Basic buying rules from a former car salesman
Steve Pescatore told an assembled crowd of about 30 middle-aged car drivers and buyers that car salespeople are not to blame for trying to make a sale.
“You don’t get mad at a fox for eating chickens,” said Pescatore, managing partner for the consulting group Auto Advisors and a former car salesman.
The power of the consumer, he said, is in choosing to resist such frivolous add-ons as the power ashtray.
Pescatore was the guest speaker at a seminar at the USF Credit Union Wednesday evening.
The No. 1 piece of advice Pescatore shared with the crowd was to never lease a car.
“You’re not buying a car,” he said. “You’re buying a payment.”And, buy a used car whenever possible, he said.
Pescatore told the audience he bought a 1999 GMC Yukon for nearly half-price. The vehicle, he said, was two years old and the odometer read 40,000. It was originally priced at $38,000 but Pescatore drove it away for $19,000.
But Pescatore warned that car buyers are misled by used cars with low mileage.
“I live on a boat,” he said. “I saw people that would leave their cars at the marina for months, and when they got back, the cars were junk.” Over time, Pescatore said, cars that are not driven regularly develop problems and are often less reliable than a car that has 100,000 or more miles.
Above all else, Pescatore said, always finance through a credit union. Credit unions work for their customers, always looking out for their best interest, he said.
Pescatore admitted that college students are often swept away by the beauty of a new car or truck. His suggestion for young, inexperienced car buyers is to call a woman by the name of Felice Lee, an auto advisor at the USF Credit Union.
“(She) can hand carry you through (the car buying experience),” he said.
Lee said even if a deal has already been made, the USF Credit Union can often refinance a car loan, achieving a lower interest rate for the customer.
“It really is simply the lack of experience that makes students and other young people particularly vulnerable at a car dealership,” Lee said.
The sales process, Pescatore said, is planned from the moment a potential customer arrives on the lot to the very second they drive away.
“It’s called, ‘A Road to a Sale’,” he said of the process that is well taught to dealership employees.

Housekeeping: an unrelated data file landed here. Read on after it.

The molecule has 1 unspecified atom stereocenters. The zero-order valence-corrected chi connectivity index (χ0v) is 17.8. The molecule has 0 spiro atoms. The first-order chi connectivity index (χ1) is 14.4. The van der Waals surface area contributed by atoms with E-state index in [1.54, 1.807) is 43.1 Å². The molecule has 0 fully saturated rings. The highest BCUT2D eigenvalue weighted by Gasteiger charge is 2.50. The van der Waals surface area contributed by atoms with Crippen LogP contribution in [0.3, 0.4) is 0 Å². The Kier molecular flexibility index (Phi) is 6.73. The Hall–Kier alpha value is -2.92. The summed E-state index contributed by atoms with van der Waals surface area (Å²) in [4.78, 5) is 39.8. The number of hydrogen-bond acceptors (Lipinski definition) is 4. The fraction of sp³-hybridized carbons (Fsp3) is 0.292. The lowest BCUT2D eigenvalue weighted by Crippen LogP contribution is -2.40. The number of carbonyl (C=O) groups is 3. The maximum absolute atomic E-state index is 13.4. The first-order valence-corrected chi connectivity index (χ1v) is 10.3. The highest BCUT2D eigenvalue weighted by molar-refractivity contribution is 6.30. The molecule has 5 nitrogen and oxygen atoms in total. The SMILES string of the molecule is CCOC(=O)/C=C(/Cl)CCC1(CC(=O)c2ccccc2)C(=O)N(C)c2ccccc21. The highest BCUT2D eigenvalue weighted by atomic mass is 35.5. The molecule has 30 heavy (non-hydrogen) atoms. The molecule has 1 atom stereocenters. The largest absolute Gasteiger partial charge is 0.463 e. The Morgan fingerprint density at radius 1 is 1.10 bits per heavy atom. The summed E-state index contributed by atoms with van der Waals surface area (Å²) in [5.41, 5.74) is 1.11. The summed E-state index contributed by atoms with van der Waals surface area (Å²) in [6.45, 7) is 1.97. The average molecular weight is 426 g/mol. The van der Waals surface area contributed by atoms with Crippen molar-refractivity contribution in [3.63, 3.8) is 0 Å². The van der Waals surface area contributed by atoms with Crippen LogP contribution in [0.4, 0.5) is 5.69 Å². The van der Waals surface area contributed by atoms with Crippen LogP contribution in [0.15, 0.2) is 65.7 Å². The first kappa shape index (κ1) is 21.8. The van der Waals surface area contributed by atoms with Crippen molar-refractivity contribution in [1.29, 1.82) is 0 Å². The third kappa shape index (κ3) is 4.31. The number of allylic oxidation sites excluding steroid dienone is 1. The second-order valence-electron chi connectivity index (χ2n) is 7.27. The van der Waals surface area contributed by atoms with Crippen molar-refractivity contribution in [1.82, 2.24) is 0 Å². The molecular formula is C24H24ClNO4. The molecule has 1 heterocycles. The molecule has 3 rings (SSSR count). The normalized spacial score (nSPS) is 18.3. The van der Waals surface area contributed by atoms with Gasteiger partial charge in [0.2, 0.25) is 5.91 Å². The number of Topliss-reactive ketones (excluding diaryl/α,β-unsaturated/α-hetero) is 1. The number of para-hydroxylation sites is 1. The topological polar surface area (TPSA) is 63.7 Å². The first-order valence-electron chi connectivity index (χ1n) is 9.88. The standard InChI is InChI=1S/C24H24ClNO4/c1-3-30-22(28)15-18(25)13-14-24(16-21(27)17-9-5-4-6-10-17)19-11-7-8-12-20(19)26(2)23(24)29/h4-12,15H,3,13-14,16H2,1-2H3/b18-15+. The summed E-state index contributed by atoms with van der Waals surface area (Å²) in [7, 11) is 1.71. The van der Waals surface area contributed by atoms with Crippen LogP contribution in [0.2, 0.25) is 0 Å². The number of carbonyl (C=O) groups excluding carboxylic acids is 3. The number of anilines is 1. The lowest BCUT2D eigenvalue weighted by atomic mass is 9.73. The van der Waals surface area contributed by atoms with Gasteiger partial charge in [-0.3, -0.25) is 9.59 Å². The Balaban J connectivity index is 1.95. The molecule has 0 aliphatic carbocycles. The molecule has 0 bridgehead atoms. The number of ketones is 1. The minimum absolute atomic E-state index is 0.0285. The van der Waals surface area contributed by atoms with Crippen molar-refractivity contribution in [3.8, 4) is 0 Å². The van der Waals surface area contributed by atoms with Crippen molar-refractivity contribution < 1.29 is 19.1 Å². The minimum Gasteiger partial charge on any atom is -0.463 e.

The first step is the initial meeting when the car salesperson strikes up a conversation, sometimes based on a bumper sticker he or she sees on the customer’s original car. The conversation will inevitably lead to two pieces of information: what the customer does for a living and whether another person, a spouse or parent will be involved in the sale.
“They don’t care where you work,” Pescatore said. “They only care that you are gainfully employed.”
The car salesperson then chooses a car, nothing too overwhelming, and takes the customer for a test drive, usually a pre-determined course.
If a customer has a trade-in, an appraisal process must be endured.
“They’re going to ask questions that will degrade the used car,” Pescatore said.
What happens next is often the most intimidating time for the customer.
“Would you get into a boxing ring with Mike Tyson?” Pescatore asked. “That’s what a meeting with a business manager is like.” The business manager may make a customer feel great, complimenting their hard-nosed negotiating, but may persuade the customer into agreeing to pay more for warranties and other incidentals.
In the end, Pescatore said, customers should remember his three basic points of advice: never lease, buy used when possible and always finance through a credit union. Also, he said, customers should never choose low APR above a rebate and stay away from Korean cars such as Daewoo and Kia, because the Korean government is unstable and these models loose their value quickly.
For more information, visit the Auto Advisors Web site at .
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